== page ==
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Charles L. Gholz1, 2
Neither the rules nor the Trial Section’s standing order provide any guidance
concerning how to redact an exhibit for use in an interference. In my experience, the
parties have simply done it, and nobody has made an issue of it--until recently.
In Ginter v. Benson, interference No. 105,193,3 Ginter submitted a number of
redacted exhibits. For reasons that I will not go into, we suspected that the redacted
portions of those exhibits contained statements that would support our arguments.
Accordingly, we submitted two motions4 asking for an order compelling Ginter to
Partner in and head of the Interference Section of Oblon, Spivak, McClelland, Maier &
Neustadt. My direct dial telephone number is 703/412-6485, and my email address is
Copyright 2004 by Charles L. Gholz.
In the exercise of candor, I disclose that my colleagues Michael Casey, Todd Baker,
Kurt Berger, and I represent Benson in this interference. Linda Thayer, Megan
Sugiyama, and Jerry Voight of Finnegan, Henderson Farabow, Garrett & Dunner’s Palo
Alto office represent Ginter.
The first motion was a 37 CFR 1.687(c) discovery motion. The second motion was a 37
CFR 1.635 motion asking for production of the unredacted copies before crossexamination of the relevant witnesses pursuant to 37 CFR 1.687(b) as “interpreted” in
Rivier v. Coy, 12 USPQ2d 1231 (PTOBPAI 1989).
produce unredacted copies of those exhibits. In the course of a conference call discussing
those motions, APJ Jameson Lee had some very interesting things to say about the proper
way to go about redacting an exhibit for use in an interference.
What Judge Lee Said and Did
According to a statement by Judge Lee during a conference call in Ginter v.
Benson,5 an exhibit cannot be redacted unless, prior to submitting the exhibit, either (1)
the opposing party has stipulated to its submission in redacted form or (2) the unredacted
exhibit and the proposed redacted exhibit have been submitted to the APJ in camera and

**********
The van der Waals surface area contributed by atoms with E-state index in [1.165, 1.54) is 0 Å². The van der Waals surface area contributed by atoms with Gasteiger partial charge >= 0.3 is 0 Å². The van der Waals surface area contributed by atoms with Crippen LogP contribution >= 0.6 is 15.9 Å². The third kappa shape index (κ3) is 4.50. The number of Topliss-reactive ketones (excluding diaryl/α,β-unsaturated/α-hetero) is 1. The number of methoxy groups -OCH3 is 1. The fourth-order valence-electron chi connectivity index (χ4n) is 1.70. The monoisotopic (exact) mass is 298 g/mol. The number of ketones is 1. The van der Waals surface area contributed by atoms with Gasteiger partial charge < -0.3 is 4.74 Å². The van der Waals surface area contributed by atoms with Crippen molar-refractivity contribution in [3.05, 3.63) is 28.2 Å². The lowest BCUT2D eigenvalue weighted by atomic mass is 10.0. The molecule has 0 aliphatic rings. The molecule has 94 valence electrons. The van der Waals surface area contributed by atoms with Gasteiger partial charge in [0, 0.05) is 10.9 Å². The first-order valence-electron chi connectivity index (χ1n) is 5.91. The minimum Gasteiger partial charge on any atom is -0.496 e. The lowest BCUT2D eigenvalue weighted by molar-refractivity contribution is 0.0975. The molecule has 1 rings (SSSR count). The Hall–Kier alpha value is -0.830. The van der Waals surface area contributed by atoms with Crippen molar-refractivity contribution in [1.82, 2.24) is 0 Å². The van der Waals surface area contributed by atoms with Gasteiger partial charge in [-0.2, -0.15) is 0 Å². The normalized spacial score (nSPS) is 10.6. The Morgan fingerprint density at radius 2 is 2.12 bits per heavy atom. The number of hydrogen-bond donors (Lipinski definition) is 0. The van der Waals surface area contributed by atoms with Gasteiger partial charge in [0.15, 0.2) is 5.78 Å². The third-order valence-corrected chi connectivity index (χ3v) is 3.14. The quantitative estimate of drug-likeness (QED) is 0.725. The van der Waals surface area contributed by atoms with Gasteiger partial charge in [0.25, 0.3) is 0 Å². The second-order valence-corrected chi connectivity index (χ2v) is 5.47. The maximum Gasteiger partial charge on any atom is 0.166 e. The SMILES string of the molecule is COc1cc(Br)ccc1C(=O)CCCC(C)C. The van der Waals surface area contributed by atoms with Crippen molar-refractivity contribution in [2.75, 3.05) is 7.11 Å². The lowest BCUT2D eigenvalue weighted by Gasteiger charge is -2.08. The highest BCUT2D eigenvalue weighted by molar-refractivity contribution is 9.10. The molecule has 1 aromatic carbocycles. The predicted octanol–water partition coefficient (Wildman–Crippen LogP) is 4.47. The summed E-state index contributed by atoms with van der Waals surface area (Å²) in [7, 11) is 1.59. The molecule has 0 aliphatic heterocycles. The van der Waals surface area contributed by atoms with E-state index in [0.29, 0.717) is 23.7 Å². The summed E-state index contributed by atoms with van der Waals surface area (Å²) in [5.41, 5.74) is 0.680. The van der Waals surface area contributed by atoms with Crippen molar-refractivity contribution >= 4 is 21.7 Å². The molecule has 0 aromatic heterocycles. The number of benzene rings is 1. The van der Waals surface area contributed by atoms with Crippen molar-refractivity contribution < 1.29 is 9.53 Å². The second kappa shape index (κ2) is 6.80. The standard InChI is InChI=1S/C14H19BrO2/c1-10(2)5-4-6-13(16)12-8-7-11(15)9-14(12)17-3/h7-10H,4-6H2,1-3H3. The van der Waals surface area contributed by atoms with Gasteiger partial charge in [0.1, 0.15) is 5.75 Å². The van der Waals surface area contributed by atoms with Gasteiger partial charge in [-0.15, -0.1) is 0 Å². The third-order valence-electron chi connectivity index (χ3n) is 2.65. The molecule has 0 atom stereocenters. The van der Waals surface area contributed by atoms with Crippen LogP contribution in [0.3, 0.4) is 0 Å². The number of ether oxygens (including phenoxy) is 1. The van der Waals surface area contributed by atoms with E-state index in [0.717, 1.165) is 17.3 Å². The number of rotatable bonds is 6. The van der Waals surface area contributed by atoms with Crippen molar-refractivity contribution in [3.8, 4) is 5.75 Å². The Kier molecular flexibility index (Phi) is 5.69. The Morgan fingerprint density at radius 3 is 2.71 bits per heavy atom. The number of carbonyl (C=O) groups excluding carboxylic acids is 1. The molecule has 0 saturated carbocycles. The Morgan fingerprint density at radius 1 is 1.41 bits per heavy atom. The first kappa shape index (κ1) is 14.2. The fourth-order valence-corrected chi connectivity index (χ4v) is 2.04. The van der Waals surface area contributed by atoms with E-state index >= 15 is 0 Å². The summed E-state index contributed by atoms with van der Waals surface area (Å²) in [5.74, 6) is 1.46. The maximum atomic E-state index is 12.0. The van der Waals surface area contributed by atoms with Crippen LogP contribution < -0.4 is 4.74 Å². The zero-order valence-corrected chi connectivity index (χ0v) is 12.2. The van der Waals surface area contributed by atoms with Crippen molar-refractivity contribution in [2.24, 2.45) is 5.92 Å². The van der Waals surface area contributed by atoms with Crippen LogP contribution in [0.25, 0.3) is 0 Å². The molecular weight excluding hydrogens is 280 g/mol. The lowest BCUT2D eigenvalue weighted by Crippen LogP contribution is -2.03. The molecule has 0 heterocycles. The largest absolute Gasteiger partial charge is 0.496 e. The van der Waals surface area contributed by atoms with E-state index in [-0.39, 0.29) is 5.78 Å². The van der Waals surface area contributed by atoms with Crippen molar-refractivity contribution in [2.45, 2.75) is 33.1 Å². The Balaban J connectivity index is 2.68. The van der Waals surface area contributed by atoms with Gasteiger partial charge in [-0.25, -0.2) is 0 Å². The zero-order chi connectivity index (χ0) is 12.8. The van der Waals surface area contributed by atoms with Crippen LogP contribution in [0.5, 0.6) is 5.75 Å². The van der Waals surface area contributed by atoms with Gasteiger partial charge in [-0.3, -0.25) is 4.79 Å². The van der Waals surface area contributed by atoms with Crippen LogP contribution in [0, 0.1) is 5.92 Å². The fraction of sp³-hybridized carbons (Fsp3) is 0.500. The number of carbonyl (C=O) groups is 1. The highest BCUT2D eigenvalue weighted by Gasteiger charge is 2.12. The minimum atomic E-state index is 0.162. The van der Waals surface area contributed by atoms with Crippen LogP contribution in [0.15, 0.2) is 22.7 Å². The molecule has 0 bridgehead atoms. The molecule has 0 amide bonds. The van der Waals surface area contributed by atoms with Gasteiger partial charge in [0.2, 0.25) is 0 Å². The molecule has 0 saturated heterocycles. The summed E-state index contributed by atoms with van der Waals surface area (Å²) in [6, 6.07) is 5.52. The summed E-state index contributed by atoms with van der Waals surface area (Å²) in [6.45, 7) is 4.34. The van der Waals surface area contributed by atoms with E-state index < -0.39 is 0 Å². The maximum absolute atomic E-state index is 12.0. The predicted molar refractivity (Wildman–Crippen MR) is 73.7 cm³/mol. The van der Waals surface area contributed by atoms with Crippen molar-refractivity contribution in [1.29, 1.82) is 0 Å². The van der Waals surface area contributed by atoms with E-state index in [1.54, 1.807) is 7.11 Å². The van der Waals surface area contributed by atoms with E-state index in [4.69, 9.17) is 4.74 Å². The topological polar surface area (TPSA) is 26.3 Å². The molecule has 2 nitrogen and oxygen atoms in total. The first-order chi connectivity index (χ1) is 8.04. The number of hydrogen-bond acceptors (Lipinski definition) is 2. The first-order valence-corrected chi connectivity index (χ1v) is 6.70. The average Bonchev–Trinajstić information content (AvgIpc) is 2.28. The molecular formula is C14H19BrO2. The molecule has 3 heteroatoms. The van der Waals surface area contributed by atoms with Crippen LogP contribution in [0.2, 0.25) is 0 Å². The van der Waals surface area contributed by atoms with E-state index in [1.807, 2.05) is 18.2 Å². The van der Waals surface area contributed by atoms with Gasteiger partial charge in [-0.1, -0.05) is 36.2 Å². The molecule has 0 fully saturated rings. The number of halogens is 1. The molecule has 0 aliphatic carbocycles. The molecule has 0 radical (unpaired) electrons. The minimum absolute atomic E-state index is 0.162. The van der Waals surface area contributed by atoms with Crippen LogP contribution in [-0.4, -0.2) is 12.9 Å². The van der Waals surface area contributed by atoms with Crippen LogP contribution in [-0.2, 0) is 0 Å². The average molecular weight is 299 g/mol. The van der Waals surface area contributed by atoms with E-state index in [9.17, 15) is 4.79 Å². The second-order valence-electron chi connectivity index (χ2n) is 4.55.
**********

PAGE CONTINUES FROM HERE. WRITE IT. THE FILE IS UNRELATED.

the APJ has ruled that the exhibit can be submitted in redacted form.
Subsequently, in Cone v. Kain, interference No. 105,236,6 a similar issue arose
(except that this time it was my client who wished to use a redacted copy of an exhibit).
During a conference call Judge Lee ordered me to submit to him for in camera inspection
copies of the unredacted exhibit and the exhibit with the proposed redactions. He
indicated that, if the only redactions were the ones that I described during the conference
call, he would authorize the filing of the redacted exhibit.
He made this statement during a conference call in Ginter v. Benson.
In the exercise of candor, I disclose that my colleague Todd Baker and I represent Cone
in this interference. Richard Lazarus, Mark Newman, and Perry Palan of Barnes &
Thornburg’s Washington office represent Kain.
However, he subsequently indicated that he was putting the proposed redacted
exhibit in the file immediately--where, of course, opposing counsel could see it.7 When I
sent him an email (copy to opposing counsel) asking him to:
Please instruct your staff that, despite the fact that
you are entering Cone’s proposed exhibit in the file, Kain is
not entitled to see that proposed exhibit until after the
actual exhibit has been filed and a copy served on Kain.
Judge Lee responded (also by email) as follows:
That is going to be too tall an order for us to fill,
based on our track record for keeping 608(b) statements
secure until the proper time. I cannot make a promise that
I’m quite certain can be easily broken.
If you insist on keeping the proposed exhibit
undisclosed, call me and we will have to work it out. The
issue, as I see it, is that party Kain has to have some way of